Maryland surpassed 300 coronavirus cases on Tuesday after 61 more Marylanders tested positive, bringing the statewide total to at least 349.
Montgomery County surpassed 100 coronavirus cases with a total of at least 107 confirmed cases as of Tuesday morning.
Only three of Maryland’s 24 jurisdictions have yet to report any confirmed cases of COVID-19: Allegany, Dorchester and Kent counties.
As of 10 a.m. Tuesday, there have been 107 confirmed cases in Montgomery County; 63 in Prince George’s County; 42 in Baltimore County; 41 in Baltimore City; 30 in Howard County; 24 in Anne Arundel County; five each in Carroll, Charles and Harford counties; four each in Frederick and Wicomico counties; three each in Calvert, Cecil and Garret counties; two each in St. Mary’s, Washington and Worcester counties; and one each in Caroline, Queen Anne’s, Somerset and Talbot counties, according to the Maryland Department of Health’s Maryland COVID-19 Case Map Dashboard.
There have been no new deaths due to the coronavirus reported as of Tuesday. To date, three Marylanders have died from COVID-19, including a Prince George’s County man in his 60s, a Baltimore County man in his 60s, and a Montgomery County woman in her 40s. All three individuals had underlying medical conditions.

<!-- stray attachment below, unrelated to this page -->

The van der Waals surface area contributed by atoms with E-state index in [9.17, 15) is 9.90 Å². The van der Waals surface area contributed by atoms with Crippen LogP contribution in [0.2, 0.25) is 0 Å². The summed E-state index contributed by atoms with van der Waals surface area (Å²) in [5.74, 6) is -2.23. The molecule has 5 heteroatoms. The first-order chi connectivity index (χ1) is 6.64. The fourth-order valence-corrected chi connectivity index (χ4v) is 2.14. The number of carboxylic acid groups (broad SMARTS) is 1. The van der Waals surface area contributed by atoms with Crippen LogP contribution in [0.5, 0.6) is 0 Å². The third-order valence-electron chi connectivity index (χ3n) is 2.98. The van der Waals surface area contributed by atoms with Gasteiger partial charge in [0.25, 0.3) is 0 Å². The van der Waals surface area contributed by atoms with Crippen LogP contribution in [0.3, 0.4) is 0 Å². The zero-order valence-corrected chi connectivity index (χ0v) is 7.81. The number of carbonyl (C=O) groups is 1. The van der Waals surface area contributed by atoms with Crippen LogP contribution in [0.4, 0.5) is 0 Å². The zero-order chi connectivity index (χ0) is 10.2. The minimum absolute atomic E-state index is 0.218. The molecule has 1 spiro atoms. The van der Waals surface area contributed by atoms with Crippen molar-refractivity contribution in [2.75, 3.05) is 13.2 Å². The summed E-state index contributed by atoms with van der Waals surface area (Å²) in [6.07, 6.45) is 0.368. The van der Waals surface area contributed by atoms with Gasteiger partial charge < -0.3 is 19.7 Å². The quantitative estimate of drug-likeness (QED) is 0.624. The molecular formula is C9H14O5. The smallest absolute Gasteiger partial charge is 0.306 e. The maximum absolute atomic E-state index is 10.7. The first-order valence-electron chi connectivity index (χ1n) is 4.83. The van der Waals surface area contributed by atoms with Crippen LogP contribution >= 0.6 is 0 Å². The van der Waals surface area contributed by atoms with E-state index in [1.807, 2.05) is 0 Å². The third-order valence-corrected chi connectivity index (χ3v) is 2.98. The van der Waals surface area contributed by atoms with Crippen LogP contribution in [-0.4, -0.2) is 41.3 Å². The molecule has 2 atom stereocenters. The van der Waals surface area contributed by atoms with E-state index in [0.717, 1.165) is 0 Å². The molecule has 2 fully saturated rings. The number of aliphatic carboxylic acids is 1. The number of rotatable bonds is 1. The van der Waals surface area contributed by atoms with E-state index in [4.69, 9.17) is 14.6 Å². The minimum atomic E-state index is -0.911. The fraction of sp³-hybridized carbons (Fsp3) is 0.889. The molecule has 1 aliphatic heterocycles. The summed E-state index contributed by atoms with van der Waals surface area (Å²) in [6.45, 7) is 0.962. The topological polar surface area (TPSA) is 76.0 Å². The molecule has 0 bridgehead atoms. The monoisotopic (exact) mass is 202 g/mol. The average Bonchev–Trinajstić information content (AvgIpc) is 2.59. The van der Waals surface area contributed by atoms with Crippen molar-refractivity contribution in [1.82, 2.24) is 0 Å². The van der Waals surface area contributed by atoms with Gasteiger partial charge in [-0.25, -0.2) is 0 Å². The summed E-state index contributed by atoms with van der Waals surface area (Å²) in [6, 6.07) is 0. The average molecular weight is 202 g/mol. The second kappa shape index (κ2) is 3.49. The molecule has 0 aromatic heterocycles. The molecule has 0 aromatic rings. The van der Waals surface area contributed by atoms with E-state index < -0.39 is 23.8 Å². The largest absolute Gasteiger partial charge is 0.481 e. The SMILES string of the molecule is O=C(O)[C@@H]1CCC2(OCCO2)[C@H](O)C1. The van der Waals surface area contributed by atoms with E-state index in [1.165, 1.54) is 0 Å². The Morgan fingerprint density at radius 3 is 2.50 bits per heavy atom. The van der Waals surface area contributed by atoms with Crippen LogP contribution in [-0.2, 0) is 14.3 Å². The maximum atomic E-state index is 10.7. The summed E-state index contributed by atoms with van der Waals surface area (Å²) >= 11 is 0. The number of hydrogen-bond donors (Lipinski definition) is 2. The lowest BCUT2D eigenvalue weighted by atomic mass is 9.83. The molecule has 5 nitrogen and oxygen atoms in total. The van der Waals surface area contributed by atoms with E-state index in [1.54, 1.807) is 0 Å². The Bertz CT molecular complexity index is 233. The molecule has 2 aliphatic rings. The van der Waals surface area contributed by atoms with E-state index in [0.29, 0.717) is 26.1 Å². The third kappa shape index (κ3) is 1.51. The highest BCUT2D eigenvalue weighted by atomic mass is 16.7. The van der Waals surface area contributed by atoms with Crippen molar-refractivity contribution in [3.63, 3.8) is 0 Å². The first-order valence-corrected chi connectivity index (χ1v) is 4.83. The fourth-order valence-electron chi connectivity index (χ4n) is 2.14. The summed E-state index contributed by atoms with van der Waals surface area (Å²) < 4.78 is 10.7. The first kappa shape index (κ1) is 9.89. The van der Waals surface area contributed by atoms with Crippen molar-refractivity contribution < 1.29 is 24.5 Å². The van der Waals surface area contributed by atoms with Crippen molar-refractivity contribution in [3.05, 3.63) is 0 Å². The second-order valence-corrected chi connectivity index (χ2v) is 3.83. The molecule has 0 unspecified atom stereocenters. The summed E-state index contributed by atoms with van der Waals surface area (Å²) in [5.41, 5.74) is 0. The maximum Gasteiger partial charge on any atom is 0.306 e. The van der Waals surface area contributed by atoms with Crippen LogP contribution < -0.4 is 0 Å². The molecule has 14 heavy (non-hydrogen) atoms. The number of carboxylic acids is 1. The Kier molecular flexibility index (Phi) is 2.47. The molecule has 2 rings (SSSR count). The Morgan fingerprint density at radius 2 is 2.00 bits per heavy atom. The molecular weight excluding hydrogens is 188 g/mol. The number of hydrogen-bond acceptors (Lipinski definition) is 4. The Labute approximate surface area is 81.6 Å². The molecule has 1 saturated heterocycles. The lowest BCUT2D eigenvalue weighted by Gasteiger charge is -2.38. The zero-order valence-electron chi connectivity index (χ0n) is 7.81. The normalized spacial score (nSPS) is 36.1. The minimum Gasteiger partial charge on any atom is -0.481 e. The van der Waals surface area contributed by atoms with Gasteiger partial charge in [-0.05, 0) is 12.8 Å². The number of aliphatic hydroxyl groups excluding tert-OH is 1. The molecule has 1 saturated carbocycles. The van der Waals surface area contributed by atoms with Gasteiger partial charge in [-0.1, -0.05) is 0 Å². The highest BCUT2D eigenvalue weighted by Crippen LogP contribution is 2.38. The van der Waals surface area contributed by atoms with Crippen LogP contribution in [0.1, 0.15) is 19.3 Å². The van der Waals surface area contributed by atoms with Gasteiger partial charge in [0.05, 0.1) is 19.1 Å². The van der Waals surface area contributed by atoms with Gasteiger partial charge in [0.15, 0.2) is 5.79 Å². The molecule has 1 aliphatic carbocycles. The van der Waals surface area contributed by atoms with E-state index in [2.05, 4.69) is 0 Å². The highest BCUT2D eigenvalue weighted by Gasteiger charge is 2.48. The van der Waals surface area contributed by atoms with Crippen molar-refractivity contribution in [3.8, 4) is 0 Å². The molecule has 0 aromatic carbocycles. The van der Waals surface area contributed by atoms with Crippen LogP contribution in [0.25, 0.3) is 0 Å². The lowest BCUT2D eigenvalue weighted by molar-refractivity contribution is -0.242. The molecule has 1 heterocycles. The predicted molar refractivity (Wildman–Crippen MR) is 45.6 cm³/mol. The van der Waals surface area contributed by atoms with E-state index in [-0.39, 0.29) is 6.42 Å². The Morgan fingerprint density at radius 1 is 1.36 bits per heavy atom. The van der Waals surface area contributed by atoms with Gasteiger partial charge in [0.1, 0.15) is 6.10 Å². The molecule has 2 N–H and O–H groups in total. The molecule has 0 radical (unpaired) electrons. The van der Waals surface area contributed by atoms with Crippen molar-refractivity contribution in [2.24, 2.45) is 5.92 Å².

Of Maryland’s confirmed cases, 283 have been people between the ages of 18 and 64; 62 have been people age 65 and older; and four have been people younger than 18.
Nationwide, there have been at least 46,485 confirmed cases of COVID-19 as of 10 a.m. Tuesday, including at least 593 deaths, according to a real-time dashboard created by Johns Hopkins University’s Center for Systems Science and Engineering.
The United States ranks third behind China and Italy for total number of coronavirus cases, according to the Johns Hopkins dashboard.
Maryland surpassed 200 total cases on Sunday, after having surpassed the 100-case mark last Thursday.
On Monday, Gov. Larry Hogan closed all non-essential businesses in response to the coronavirus pandemic. Sectors that are allowed to remain open include healthcare, grocery stores, liquor stores, agriculture, energy, public works, community government, public safety, transportation, manufacturing and banks.
Hogan emphasized that Maryland is not under a “shelter in place” order at this time, although he urged Marylanders to stay home unless it is absolutely necessary to leave, in which case they should practice social distancing by putting at least six feet between themselves and other people.
In addition to increasing the number of beds at hospitals and healthcare facilities, the state will also create a field hospital at the Baltimore Convention Center and provide alternate care at the Hilton hotel across the street.
The Maryland National Guard arrived in Baltimore on Friday to assist with the coronavirus response in the city.